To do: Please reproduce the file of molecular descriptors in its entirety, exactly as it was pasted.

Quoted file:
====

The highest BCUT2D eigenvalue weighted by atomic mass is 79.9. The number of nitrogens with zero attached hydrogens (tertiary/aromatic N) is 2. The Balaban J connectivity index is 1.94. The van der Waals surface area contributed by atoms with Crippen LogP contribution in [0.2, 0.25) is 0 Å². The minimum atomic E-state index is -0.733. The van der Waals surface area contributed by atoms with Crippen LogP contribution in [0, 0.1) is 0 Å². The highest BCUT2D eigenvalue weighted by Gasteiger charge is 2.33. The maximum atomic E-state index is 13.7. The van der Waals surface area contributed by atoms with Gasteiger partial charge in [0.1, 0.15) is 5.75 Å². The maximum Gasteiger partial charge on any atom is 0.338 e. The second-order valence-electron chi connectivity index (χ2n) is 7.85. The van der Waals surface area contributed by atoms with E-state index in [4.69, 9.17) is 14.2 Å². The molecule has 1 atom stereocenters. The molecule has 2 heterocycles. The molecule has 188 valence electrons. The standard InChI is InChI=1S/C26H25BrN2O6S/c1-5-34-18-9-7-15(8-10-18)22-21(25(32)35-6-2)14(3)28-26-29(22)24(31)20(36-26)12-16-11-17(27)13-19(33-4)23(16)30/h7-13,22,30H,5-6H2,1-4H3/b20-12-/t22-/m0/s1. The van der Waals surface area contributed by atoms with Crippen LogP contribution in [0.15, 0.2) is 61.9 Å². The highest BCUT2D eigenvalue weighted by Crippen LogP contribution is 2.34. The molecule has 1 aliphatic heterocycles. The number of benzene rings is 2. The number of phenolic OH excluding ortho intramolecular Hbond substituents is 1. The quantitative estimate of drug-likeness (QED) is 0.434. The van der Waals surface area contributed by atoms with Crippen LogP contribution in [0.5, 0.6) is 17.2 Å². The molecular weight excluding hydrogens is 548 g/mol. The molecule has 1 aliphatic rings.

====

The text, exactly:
The highest BCUT2D eigenvalue weighted by atomic mass is 79.9. The number of nitrogens with zero attached hydrogens (tertiary/aromatic N) is 2. The Balaban J connectivity index is 1.94. The van der Waals surface area contributed by atoms with Crippen LogP contribution in [0.2, 0.25) is 0 Å². The minimum atomic E-state index is -0.733. The van der Waals surface area contributed by atoms with Crippen LogP contribution in [0, 0.1) is 0 Å². The highest BCUT2D eigenvalue weighted by Gasteiger charge is 2.33. The maximum atomic E-state index is 13.7. The van der Waals surface area contributed by atoms with Gasteiger partial charge in [0.1, 0.15) is 5.75 Å². The maximum Gasteiger partial charge on any atom is 0.338 e. The second-order valence-electron chi connectivity index (χ2n) is 7.85. The van der Waals surface area contributed by atoms with E-state index in [4.69, 9.17) is 14.2 Å². The molecule has 1 atom stereocenters. The molecule has 2 heterocycles. The molecule has 188 valence electrons. The standard InChI is InChI=1S/C26H25BrN2O6S/c1-5-34-18-9-7-15(8-10-18)22-21(25(32)35-6-2)14(3)28-26-29(22)24(31)20(36-26)12-16-11-17(27)13-19(33-4)23(16)30/h7-13,22,30H,5-6H2,1-4H3/b20-12-/t22-/m0/s1. The van der Waals surface area contributed by atoms with Crippen LogP contribution in [0.15, 0.2) is 61.9 Å². The highest BCUT2D eigenvalue weighted by Crippen LogP contribution is 2.34. The molecule has 1 aliphatic heterocycles. The number of benzene rings is 2. The number of phenolic OH excluding ortho intramolecular Hbond substituents is 1. The quantitative estimate of drug-likeness (QED) is 0.434. The van der Waals surface area contributed by atoms with Crippen LogP contribution in [0.5, 0.6) is 17.2 Å². The molecular weight excluding hydrogens is 548 g/mol. The molecule has 1 aliphatic rings.